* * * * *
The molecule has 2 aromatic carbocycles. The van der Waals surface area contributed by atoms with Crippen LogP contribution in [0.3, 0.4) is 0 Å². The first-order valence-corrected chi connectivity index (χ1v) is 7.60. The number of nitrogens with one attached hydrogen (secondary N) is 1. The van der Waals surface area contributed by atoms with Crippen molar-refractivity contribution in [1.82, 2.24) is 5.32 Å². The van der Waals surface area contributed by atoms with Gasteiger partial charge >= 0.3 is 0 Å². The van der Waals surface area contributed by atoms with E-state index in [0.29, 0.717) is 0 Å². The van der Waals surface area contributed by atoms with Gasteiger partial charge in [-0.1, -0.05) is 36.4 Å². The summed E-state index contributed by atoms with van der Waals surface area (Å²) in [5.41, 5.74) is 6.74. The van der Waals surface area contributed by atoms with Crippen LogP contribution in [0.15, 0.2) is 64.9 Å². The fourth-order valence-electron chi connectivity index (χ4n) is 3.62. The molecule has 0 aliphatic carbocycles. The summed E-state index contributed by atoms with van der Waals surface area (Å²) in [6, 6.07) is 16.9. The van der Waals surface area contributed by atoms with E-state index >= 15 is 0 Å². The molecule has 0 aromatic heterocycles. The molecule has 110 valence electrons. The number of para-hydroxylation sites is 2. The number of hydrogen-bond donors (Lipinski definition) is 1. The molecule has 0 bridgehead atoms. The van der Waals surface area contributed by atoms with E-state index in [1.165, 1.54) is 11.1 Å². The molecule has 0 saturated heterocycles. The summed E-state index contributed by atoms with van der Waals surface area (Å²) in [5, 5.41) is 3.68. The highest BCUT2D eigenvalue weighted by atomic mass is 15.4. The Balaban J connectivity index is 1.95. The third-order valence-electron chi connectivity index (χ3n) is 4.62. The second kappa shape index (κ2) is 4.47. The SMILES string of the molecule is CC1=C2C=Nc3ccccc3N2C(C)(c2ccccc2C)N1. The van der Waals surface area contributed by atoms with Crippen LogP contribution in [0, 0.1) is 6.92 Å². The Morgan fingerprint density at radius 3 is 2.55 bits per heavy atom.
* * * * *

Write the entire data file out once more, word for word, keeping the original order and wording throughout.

The molecule has 2 aromatic carbocycles. The van der Waals surface area contributed by atoms with Crippen LogP contribution in [0.3, 0.4) is 0 Å². The first-order valence-corrected chi connectivity index (χ1v) is 7.60. The number of nitrogens with one attached hydrogen (secondary N) is 1. The van der Waals surface area contributed by atoms with Crippen molar-refractivity contribution in [1.82, 2.24) is 5.32 Å². The van der Waals surface area contributed by atoms with Gasteiger partial charge >= 0.3 is 0 Å². The van der Waals surface area contributed by atoms with E-state index in [0.29, 0.717) is 0 Å². The van der Waals surface area contributed by atoms with Gasteiger partial charge in [-0.1, -0.05) is 36.4 Å². The summed E-state index contributed by atoms with van der Waals surface area (Å²) in [5.41, 5.74) is 6.74. The van der Waals surface area contributed by atoms with Crippen LogP contribution in [0.15, 0.2) is 64.9 Å². The fourth-order valence-electron chi connectivity index (χ4n) is 3.62. The molecule has 0 aliphatic carbocycles. The summed E-state index contributed by atoms with van der Waals surface area (Å²) in [6, 6.07) is 16.9. The van der Waals surface area contributed by atoms with E-state index >= 15 is 0 Å². The molecule has 0 aromatic heterocycles. The molecule has 110 valence electrons. The number of para-hydroxylation sites is 2. The number of hydrogen-bond donors (Lipinski definition) is 1. The molecule has 0 bridgehead atoms. The van der Waals surface area contributed by atoms with E-state index in [1.165, 1.54) is 11.1 Å². The molecule has 0 saturated heterocycles. The summed E-state index contributed by atoms with van der Waals surface area (Å²) in [5, 5.41) is 3.68. The highest BCUT2D eigenvalue weighted by atomic mass is 15.4. The Balaban J connectivity index is 1.95. The third-order valence-electron chi connectivity index (χ3n) is 4.62. The second kappa shape index (κ2) is 4.47. The SMILES string of the molecule is CC1=C2C=Nc3ccccc3N2C(C)(c2ccccc2C)N1. The van der Waals surface area contributed by atoms with Crippen LogP contribution in [0, 0.1) is 6.92 Å². The Morgan fingerprint density at radius 3 is 2.55 bits per heavy atom.